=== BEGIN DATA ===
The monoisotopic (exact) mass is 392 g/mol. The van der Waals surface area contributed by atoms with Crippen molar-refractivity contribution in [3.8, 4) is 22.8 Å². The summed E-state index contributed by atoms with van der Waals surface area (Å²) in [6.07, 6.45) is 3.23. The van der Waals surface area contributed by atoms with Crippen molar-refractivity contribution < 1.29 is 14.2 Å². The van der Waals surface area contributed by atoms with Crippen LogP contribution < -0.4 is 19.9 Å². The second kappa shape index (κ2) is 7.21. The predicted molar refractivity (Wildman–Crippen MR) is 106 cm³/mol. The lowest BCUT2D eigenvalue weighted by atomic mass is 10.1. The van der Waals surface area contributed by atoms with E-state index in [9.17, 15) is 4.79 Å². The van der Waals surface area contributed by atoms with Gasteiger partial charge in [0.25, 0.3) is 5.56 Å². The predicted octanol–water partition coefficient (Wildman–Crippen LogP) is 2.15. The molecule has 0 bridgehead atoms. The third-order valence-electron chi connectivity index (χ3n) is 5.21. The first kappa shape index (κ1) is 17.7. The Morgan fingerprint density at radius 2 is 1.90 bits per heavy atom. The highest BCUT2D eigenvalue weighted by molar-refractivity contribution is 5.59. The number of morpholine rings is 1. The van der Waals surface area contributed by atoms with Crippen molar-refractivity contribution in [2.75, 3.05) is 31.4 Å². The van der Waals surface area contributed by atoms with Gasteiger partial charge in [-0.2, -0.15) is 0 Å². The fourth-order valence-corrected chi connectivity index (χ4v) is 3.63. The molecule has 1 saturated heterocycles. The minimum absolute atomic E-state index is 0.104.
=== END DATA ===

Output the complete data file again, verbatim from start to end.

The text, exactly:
The monoisotopic (exact) mass is 392 g/mol. The van der Waals surface area contributed by atoms with Crippen molar-refractivity contribution in [3.8, 4) is 22.8 Å². The summed E-state index contributed by atoms with van der Waals surface area (Å²) in [6.07, 6.45) is 3.23. The van der Waals surface area contributed by atoms with Crippen molar-refractivity contribution < 1.29 is 14.2 Å². The van der Waals surface area contributed by atoms with Crippen LogP contribution < -0.4 is 19.9 Å². The second kappa shape index (κ2) is 7.21. The predicted molar refractivity (Wildman–Crippen MR) is 106 cm³/mol. The lowest BCUT2D eigenvalue weighted by atomic mass is 10.1. The van der Waals surface area contributed by atoms with E-state index in [9.17, 15) is 4.79 Å². The van der Waals surface area contributed by atoms with Gasteiger partial charge in [0.25, 0.3) is 5.56 Å². The predicted octanol–water partition coefficient (Wildman–Crippen LogP) is 2.15. The molecule has 0 bridgehead atoms. The third-order valence-electron chi connectivity index (χ3n) is 5.21. The first kappa shape index (κ1) is 17.7. The Morgan fingerprint density at radius 2 is 1.90 bits per heavy atom. The highest BCUT2D eigenvalue weighted by molar-refractivity contribution is 5.59. The number of morpholine rings is 1. The van der Waals surface area contributed by atoms with Crippen molar-refractivity contribution in [2.75, 3.05) is 31.4 Å². The van der Waals surface area contributed by atoms with Gasteiger partial charge in [-0.2, -0.15) is 0 Å². The fourth-order valence-corrected chi connectivity index (χ4v) is 3.63. The molecule has 1 saturated heterocycles. The minimum absolute atomic E-state index is 0.104.